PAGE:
-Mino Ramaroson, Huairou Commission
All organisations that work with data, at some point, face some of the challenges associated with the data management life cycle. If we think about standards and definitions, very often organisations develop their own, based on their specific work and internal needs, therefore neglecting the external aspect of this process, which relate to interoperability, exchange and information sharing. The paradox, here, is that having too many standards is like having no standards at all. Looking at existing international standards for data interoperability and data management, matching internal standards and taxonomies against international ones, and sharing best practices on data management and interoperability, is something that this partnership for action can work on, thus facilitating the adoption of a common solution to a problem that usually we all face individually.
- Marcello de Maria, Land Portal
The most inspiring thing, based on my observation from the workshop, is that there is plethora of tools developed and used by different organizations to collect data on land rights. While this is providing an opportunity for Civil Society Organizations to tap on, it requires CSOs to be more coordinated and agree on the concepts, standards and operability of data. In my views, more regional and in-country workshops on data ecosystem are needed to build sustained understanding and coordinated efforts on data collection, management, use, repurposing and re-use.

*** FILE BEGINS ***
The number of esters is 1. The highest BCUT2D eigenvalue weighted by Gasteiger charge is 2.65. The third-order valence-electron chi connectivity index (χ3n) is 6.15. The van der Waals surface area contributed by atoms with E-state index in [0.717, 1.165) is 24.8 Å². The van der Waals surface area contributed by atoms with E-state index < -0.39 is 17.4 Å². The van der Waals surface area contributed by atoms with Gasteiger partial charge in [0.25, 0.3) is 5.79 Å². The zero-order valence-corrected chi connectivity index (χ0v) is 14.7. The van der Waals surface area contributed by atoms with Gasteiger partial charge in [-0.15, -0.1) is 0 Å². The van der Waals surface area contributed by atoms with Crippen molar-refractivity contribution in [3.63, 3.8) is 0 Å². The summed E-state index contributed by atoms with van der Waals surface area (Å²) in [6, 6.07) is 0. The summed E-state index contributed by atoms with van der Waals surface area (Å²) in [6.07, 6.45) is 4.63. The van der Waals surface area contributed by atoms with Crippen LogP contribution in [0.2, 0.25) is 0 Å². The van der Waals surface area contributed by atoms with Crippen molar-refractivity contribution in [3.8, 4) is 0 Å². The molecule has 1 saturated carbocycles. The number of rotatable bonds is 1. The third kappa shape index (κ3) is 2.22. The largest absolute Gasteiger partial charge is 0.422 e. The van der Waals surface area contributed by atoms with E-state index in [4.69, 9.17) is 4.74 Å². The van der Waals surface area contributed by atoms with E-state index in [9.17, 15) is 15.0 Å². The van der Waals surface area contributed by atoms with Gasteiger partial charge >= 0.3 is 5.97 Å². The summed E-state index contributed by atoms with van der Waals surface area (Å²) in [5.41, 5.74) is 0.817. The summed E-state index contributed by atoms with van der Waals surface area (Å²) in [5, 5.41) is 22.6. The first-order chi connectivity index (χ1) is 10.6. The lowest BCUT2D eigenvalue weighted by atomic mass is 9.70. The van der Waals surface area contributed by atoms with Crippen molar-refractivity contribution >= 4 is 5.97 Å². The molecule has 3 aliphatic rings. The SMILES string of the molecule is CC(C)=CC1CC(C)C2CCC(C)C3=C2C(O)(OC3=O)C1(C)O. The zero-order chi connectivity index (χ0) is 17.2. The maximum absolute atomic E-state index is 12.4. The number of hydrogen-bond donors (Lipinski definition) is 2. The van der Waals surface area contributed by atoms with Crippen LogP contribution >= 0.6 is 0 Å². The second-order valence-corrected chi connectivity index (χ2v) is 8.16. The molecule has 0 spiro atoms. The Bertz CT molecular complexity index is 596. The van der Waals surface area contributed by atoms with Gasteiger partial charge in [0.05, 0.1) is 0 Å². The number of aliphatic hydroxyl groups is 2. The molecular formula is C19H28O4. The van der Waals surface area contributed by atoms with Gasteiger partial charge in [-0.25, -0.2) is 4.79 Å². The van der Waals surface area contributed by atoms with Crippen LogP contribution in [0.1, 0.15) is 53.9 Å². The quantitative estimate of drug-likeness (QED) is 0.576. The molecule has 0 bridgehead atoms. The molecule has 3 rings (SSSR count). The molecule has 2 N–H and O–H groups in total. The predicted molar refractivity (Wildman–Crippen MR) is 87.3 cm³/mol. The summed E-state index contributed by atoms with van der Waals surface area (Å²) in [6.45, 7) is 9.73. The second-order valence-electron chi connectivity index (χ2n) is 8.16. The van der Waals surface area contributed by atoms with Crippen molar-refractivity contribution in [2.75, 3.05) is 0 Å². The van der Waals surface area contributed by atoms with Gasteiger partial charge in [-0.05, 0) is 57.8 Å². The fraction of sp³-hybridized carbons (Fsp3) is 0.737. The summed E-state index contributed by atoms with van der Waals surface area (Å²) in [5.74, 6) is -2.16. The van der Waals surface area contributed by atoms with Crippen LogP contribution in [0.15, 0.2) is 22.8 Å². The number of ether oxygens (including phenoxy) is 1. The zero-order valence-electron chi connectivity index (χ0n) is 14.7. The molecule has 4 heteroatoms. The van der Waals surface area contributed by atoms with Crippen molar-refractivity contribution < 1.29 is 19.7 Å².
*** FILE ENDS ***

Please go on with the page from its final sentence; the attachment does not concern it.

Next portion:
- Godfrey Massay, Landesa Tanzania
I was positively surprised by the level of participation, engagement and interest in our workshop. Land rights are now at a point of global attention with several indicators included in the SDGs and everyone is getting on the same page about the importance of improving land monitoring practices. We should all be aware of such unique opportunity and use this unprecedented momentum around land issues to push it high in the global development agenda. As providers of information systems, we have a responsibility to get coordinated, and work more effectively together to increase access to data and information, create a better information ecosystem and offer good information services for decision-making. The Land Portal will continue with the commitment and will proactively follow up with partners on a joined plan of action where each of us will be aware of the work of others, contribute and promote, collaborate with traditional and less traditional partners and finally, reinforce the idea that our work can strengthen and add value to the work of others.